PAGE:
Casting A Wide Net: A Practical Approach To Raising Capital In The Choppy Seas of A Post-COVID Economy

There’s no shortage of euphemisms we use to describe the unpredictable nature of hard economic times: rough waters, choppy seas, more grey skies ahead. The pandemic was one big storm of unemployment, consumer change, and market volatility. The entrepreneur raising capital, having survived its worst, is like the lone sailor stranded at sea, searching for direction.
Luckily, the data tell a different story. Instead of sinking, the venture capitalist (VC) market soared past a high of $300 billion in the final quarter of 2021. The space continues to grow and despite some who say investing will slow down, I predict another major year of VCs investing in blockchain technology, web3 and a whole host of other innovations coming to market. Increasingly, investors are fighting for exposure to earlier rounds of funding, and the space as a whole is becoming incredibly more competitive than it has been in the past.

The trepidation is understandable; it’s hard to understand how a market will bounce back. But the numbers never lie, and the VC investment space isn’t slowing down. For early-stage teams raising capital, it’s there for the taking if they walk the necessary path.

The Paramount Importance of Preparation

Even if an investor has capital available, it’s also likely the case that the risk of their portfolio at large has increased, quickly and unexpectedly. As many of their ventures face significant threats in the recovery era, it’s important that initial investor engagement shows incredible preparation and answers the pressing questions before they inevitably surface.
Ideally, assurance would come in the form of a strong cash position. But for early startups raising capital, eliminating costs like marketing spend, travel budgets, and taking a salary cut across the founding members might be required to show a commitment to remaining agile. Prepare too for the inevitable pivot question, and be ready to explain option B, C, and D when it comes to your response to the new problems that the after-COVID era may bring. Try to gather metrics that support your plan—a simple pitch deck won’t do as much as it might have 12 months ago.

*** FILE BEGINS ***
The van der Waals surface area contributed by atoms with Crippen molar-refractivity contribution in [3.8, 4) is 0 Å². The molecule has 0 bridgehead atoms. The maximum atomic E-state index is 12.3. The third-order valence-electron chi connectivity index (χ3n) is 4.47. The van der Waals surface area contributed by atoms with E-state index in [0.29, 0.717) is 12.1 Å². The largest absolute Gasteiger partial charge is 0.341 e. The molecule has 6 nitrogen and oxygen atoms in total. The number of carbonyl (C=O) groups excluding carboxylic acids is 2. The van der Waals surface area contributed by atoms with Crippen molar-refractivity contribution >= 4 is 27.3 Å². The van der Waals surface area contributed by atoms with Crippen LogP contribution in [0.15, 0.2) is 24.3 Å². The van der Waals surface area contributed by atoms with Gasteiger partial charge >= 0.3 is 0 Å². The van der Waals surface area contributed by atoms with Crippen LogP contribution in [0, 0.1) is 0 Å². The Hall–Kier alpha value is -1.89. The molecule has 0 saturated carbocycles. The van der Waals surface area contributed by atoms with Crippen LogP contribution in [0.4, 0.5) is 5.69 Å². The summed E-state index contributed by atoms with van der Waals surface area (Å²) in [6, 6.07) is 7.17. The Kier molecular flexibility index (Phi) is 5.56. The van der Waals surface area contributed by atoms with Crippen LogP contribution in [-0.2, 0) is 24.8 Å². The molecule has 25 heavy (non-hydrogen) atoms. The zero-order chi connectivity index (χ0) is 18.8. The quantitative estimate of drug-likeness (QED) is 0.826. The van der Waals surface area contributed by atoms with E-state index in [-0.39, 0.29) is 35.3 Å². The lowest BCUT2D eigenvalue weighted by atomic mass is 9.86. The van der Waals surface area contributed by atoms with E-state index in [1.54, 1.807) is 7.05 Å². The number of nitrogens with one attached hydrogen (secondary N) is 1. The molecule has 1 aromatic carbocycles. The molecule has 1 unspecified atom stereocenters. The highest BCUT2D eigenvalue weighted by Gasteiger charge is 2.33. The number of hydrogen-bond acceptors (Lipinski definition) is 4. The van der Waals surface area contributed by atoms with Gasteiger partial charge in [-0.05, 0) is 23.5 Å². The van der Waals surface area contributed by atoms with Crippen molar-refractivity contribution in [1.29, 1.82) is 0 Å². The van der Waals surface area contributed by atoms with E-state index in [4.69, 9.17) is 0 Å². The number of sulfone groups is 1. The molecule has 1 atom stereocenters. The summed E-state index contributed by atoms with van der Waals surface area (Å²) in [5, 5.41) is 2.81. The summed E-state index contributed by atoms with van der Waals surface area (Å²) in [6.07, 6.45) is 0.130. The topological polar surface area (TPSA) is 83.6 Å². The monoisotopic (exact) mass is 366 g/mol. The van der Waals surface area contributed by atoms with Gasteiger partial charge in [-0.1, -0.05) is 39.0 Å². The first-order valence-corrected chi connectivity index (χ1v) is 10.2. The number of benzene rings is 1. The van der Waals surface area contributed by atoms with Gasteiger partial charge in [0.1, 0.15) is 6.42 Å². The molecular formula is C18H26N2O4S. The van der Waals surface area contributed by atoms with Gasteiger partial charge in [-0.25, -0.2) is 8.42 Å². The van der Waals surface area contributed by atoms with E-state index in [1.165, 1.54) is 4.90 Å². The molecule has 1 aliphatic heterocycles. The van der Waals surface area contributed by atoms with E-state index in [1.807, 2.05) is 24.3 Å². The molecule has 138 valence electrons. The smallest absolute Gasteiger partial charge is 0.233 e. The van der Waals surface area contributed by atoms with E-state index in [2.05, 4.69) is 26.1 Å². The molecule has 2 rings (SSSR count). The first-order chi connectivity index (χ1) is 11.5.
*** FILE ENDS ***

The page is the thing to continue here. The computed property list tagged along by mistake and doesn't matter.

Investors and entrepreneurs are watching all these strange market dynamics play out in live time, and smart investors will want to know why a startup has a chance in an industry that’s still recovering from economic shock. If peer companies in that industry haven’t recovered the positions they had to lay off, it’s all the more important that the entrepreneur is able to communicate what precisely they plan to do differently.

Casting A Wide COVID-19 Net

Deal structure is changing. As it becomes harder for investors to get a piece of cutting-edge deals, they’re adjusting their expectation. Some investors are starting to buy in to earlier seed rounds, and some are even investing in uncapped notes just to have the chance to participate in subsequent rounds.
For founders who have proven some success in a relevant field, they might be navigating that kind of influx of investor interest. It’s important then, even though there’s no shortage of capital, that the deal structure incentivizes investors to stay around for the long haul. If the best thing an early team can have is a capital reserve, a close second is mentorship. Uncapped notes might make sense, but make sure to give those early adopters a favorable deal in the subsequent stages, and consider allowing them to adopt the valuation that’s decided on in a Series B or Series C round.
Less experienced founders might have to use their elbows to get into the game and fight for investor interest. But as we approach what could be a lucrative, post-crisis economic boom, most investors are already on the look-out for the “next big thing.” Still, if an entrepreneur was planning a seed round targeted around 50 investors, it would be advisable to double or triple that number. This is not to say that the startup needs to take on more capital sources or dilute any more ownership shares. Investors still have the capital to make the right deals happen, but their attention is being bid on from multiple directions. It’s therefore a winning strategy to expand the funnel size and engage more investors, increasing the chances of finding an investor with a shared understanding and complementary objectives.

Longtime investors understand the opportunities of the moment. Startups that survive the potential coming recession will provide outsized returns. It’s a bet that most investors are interested in making, but it takes detailed plans, a nuanced pivot strategy, and proof of preparation to reel them in. Entrepreneurs should be encouraged to know that the capital is out there. And when it comes to finding the right investor fit, there are (still) plenty of fish in the sea.